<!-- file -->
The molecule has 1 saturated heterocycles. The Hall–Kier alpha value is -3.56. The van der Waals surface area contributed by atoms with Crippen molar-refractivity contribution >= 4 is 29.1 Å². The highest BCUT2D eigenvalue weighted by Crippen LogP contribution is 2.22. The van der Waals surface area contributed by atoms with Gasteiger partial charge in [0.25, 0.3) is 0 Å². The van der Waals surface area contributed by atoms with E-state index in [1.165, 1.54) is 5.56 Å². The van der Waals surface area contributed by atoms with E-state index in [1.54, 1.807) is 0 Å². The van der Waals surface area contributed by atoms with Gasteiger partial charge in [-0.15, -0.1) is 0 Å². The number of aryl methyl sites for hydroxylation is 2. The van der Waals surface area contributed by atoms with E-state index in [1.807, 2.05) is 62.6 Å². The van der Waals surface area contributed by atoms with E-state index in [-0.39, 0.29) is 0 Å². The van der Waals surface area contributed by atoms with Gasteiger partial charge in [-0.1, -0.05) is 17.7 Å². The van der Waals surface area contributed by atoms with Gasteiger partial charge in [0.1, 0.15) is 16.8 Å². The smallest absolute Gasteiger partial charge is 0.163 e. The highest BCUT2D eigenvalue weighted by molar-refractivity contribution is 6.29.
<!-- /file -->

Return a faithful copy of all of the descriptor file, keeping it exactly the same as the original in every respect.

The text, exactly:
The molecule has 1 saturated heterocycles. The Hall–Kier alpha value is -3.56. The van der Waals surface area contributed by atoms with Crippen molar-refractivity contribution >= 4 is 29.1 Å². The highest BCUT2D eigenvalue weighted by Crippen LogP contribution is 2.22. The van der Waals surface area contributed by atoms with Gasteiger partial charge in [0.25, 0.3) is 0 Å². The van der Waals surface area contributed by atoms with E-state index in [1.165, 1.54) is 5.56 Å². The van der Waals surface area contributed by atoms with E-state index in [1.54, 1.807) is 0 Å². The van der Waals surface area contributed by atoms with Gasteiger partial charge in [-0.15, -0.1) is 0 Å². The number of aryl methyl sites for hydroxylation is 2. The van der Waals surface area contributed by atoms with E-state index in [1.807, 2.05) is 62.6 Å². The van der Waals surface area contributed by atoms with E-state index in [-0.39, 0.29) is 0 Å². The van der Waals surface area contributed by atoms with Gasteiger partial charge in [-0.1, -0.05) is 17.7 Å². The van der Waals surface area contributed by atoms with Gasteiger partial charge in [0.1, 0.15) is 16.8 Å². The smallest absolute Gasteiger partial charge is 0.163 e. The highest BCUT2D eigenvalue weighted by molar-refractivity contribution is 6.29.